The mission to capture storms’ water before it flows away
Mar 4, 2017 at 5:00pm
Kurtis Alexander, SF Gate
WATSONVILLE — With winter rains filling California rivers and reservoirs in a dramatic display of drought-ending bluster, the rush is on to capture the overflow before the bounty is squandered, washed forever to sea.
Numerous water agencies from the Central Valley to the Central Coast are busy stashing surplus water underground, a practice known as groundwater recharge in which excess from lakes and creeks is steered onto barren fields, where it soaks into the aquifer below.
But as well-meaning as these efforts are, they often lack the land to bank as much water as they could, experts say. Committing property to the low-payoff endeavor doesn’t usually pencil out. And even when the investment is made, there’s typically no assurance that those putting water in the ground will benefit — instead of a neighbor with a well.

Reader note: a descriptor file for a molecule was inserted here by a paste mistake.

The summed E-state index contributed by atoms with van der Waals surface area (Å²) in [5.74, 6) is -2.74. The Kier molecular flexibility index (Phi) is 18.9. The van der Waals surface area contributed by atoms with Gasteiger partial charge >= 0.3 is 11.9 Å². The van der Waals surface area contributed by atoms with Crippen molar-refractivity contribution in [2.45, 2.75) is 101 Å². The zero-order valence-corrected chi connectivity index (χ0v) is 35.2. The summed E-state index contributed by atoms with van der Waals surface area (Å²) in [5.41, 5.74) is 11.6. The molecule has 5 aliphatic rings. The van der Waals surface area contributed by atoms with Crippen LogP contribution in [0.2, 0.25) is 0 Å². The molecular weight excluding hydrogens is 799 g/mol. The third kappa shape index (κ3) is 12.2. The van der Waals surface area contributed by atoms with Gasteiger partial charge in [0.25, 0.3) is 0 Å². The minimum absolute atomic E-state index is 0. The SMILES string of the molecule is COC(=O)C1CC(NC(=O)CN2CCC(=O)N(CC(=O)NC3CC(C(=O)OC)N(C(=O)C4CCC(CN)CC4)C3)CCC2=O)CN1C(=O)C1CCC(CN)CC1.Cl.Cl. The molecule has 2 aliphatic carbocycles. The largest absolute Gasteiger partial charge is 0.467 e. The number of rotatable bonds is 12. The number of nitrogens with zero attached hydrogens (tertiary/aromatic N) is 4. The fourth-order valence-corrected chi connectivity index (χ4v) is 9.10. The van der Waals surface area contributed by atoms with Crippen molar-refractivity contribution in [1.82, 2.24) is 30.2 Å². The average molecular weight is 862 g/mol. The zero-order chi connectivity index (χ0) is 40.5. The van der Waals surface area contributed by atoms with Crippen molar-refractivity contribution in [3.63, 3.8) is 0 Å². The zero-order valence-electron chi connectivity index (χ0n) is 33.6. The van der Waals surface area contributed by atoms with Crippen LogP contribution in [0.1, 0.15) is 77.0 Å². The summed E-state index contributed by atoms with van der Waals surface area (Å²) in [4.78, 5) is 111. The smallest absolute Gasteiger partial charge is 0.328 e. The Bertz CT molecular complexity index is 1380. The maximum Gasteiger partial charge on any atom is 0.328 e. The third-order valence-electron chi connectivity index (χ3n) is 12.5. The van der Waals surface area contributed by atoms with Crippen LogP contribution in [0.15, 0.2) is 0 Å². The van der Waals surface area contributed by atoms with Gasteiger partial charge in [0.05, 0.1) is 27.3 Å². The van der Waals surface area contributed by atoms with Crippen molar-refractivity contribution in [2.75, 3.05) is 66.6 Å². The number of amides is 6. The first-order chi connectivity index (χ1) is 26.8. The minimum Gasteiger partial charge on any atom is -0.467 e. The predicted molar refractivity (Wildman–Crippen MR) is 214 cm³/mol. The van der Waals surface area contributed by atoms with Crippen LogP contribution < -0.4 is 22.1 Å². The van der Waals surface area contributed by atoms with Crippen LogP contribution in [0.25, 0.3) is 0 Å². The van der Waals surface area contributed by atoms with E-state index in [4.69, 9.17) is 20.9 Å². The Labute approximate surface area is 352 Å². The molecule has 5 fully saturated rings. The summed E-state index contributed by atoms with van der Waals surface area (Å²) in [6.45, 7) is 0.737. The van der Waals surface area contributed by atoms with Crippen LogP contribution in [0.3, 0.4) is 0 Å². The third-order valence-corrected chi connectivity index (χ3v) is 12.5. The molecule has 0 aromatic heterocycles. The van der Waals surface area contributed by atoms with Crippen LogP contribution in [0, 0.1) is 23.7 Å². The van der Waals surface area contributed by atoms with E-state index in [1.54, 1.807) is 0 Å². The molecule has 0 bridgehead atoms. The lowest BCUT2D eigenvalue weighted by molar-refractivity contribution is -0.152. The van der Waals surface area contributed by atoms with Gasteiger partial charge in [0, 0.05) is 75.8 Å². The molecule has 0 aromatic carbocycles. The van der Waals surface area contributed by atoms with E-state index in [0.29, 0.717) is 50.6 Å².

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Here in the rural Pajaro Valley, however, officials may have found a way to make the practice more enticing: Farmers plying this fertile stretch of strawberries and lettuce can make money offering up their private land.
Just as households with solar panels get credit for selling power back to the electric grid, landowners can offset their water bills by pushing water underground.
The pilot program, being rolled out by the local water agency in partnership with the region’s conservation district and UC Santa Cruz, has just one participant so far — a berry company that’s reducing its water payments by channeling hillside runoff into the ground. But others are signing up.